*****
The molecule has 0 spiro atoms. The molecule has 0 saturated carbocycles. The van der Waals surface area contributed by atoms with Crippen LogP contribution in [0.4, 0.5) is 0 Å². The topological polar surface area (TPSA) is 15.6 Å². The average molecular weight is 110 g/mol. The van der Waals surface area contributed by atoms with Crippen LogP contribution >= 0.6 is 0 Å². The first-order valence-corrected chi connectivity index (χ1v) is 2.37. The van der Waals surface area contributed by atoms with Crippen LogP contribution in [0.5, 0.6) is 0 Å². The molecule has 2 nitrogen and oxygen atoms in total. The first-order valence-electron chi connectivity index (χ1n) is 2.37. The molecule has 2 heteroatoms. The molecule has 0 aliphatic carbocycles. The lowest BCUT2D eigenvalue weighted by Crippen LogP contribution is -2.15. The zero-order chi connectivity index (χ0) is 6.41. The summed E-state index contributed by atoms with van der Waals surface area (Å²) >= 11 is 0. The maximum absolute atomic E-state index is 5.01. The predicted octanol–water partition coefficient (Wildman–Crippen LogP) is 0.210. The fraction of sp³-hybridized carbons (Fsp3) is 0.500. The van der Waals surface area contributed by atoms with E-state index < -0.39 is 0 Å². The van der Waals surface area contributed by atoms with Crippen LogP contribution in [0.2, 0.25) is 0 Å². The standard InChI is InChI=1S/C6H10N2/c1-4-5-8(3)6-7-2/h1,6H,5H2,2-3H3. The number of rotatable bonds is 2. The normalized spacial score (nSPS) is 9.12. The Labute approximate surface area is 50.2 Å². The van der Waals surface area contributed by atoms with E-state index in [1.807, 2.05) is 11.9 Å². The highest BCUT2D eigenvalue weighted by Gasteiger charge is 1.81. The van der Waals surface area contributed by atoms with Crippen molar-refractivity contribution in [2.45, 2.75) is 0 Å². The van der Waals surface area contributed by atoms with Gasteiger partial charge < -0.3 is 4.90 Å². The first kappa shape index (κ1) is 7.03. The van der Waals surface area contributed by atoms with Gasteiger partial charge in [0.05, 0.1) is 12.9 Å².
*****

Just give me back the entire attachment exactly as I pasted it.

The molecule has 0 spiro atoms. The molecule has 0 saturated carbocycles. The van der Waals surface area contributed by atoms with Crippen LogP contribution in [0.4, 0.5) is 0 Å². The topological polar surface area (TPSA) is 15.6 Å². The average molecular weight is 110 g/mol. The van der Waals surface area contributed by atoms with Crippen LogP contribution >= 0.6 is 0 Å². The first-order valence-corrected chi connectivity index (χ1v) is 2.37. The van der Waals surface area contributed by atoms with Crippen LogP contribution in [0.5, 0.6) is 0 Å². The molecule has 2 nitrogen and oxygen atoms in total. The first-order valence-electron chi connectivity index (χ1n) is 2.37. The molecule has 2 heteroatoms. The molecule has 0 aliphatic carbocycles. The lowest BCUT2D eigenvalue weighted by Crippen LogP contribution is -2.15. The zero-order chi connectivity index (χ0) is 6.41. The summed E-state index contributed by atoms with van der Waals surface area (Å²) >= 11 is 0. The maximum absolute atomic E-state index is 5.01. The predicted octanol–water partition coefficient (Wildman–Crippen LogP) is 0.210. The fraction of sp³-hybridized carbons (Fsp3) is 0.500. The van der Waals surface area contributed by atoms with E-state index < -0.39 is 0 Å². The van der Waals surface area contributed by atoms with Crippen LogP contribution in [0.2, 0.25) is 0 Å². The standard InChI is InChI=1S/C6H10N2/c1-4-5-8(3)6-7-2/h1,6H,5H2,2-3H3. The number of rotatable bonds is 2. The normalized spacial score (nSPS) is 9.12. The Labute approximate surface area is 50.2 Å². The van der Waals surface area contributed by atoms with E-state index in [1.807, 2.05) is 11.9 Å². The highest BCUT2D eigenvalue weighted by Gasteiger charge is 1.81. The van der Waals surface area contributed by atoms with Crippen molar-refractivity contribution in [2.45, 2.75) is 0 Å². The van der Waals surface area contributed by atoms with Gasteiger partial charge < -0.3 is 4.90 Å². The first kappa shape index (κ1) is 7.03. The van der Waals surface area contributed by atoms with Gasteiger partial charge in [0.05, 0.1) is 12.9 Å².